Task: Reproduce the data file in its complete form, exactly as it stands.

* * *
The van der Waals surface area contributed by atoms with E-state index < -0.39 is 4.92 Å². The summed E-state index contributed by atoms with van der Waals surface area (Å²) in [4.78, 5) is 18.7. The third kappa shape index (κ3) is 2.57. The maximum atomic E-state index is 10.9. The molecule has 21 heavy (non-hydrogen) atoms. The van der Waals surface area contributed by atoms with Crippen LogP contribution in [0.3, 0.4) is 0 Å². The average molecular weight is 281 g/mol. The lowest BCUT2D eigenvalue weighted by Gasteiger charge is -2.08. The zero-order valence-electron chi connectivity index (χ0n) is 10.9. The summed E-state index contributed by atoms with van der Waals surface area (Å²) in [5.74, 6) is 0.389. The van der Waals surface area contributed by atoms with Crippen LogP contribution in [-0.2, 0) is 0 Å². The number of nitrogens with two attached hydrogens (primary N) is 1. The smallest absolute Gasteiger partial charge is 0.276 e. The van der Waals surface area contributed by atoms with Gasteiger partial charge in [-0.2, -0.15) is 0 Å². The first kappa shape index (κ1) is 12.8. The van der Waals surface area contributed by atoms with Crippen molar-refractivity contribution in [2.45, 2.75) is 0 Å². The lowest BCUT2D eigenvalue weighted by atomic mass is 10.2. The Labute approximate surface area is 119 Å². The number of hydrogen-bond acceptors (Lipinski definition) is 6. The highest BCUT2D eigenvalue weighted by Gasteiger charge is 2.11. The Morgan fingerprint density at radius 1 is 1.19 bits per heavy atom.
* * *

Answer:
The van der Waals surface area contributed by atoms with E-state index < -0.39 is 4.92 Å². The summed E-state index contributed by atoms with van der Waals surface area (Å²) in [4.78, 5) is 18.7. The third kappa shape index (κ3) is 2.57. The maximum atomic E-state index is 10.9. The molecule has 21 heavy (non-hydrogen) atoms. The van der Waals surface area contributed by atoms with Crippen LogP contribution in [0.3, 0.4) is 0 Å². The average molecular weight is 281 g/mol. The lowest BCUT2D eigenvalue weighted by Gasteiger charge is -2.08. The zero-order valence-electron chi connectivity index (χ0n) is 10.9. The summed E-state index contributed by atoms with van der Waals surface area (Å²) in [5.74, 6) is 0.389. The van der Waals surface area contributed by atoms with Crippen LogP contribution in [-0.2, 0) is 0 Å². The number of nitrogens with two attached hydrogens (primary N) is 1. The smallest absolute Gasteiger partial charge is 0.276 e. The van der Waals surface area contributed by atoms with Gasteiger partial charge in [-0.2, -0.15) is 0 Å². The first kappa shape index (κ1) is 12.8. The van der Waals surface area contributed by atoms with Crippen molar-refractivity contribution in [2.45, 2.75) is 0 Å². The lowest BCUT2D eigenvalue weighted by atomic mass is 10.2. The Labute approximate surface area is 119 Å². The number of hydrogen-bond acceptors (Lipinski definition) is 6. The highest BCUT2D eigenvalue weighted by Gasteiger charge is 2.11. The Morgan fingerprint density at radius 1 is 1.19 bits per heavy atom.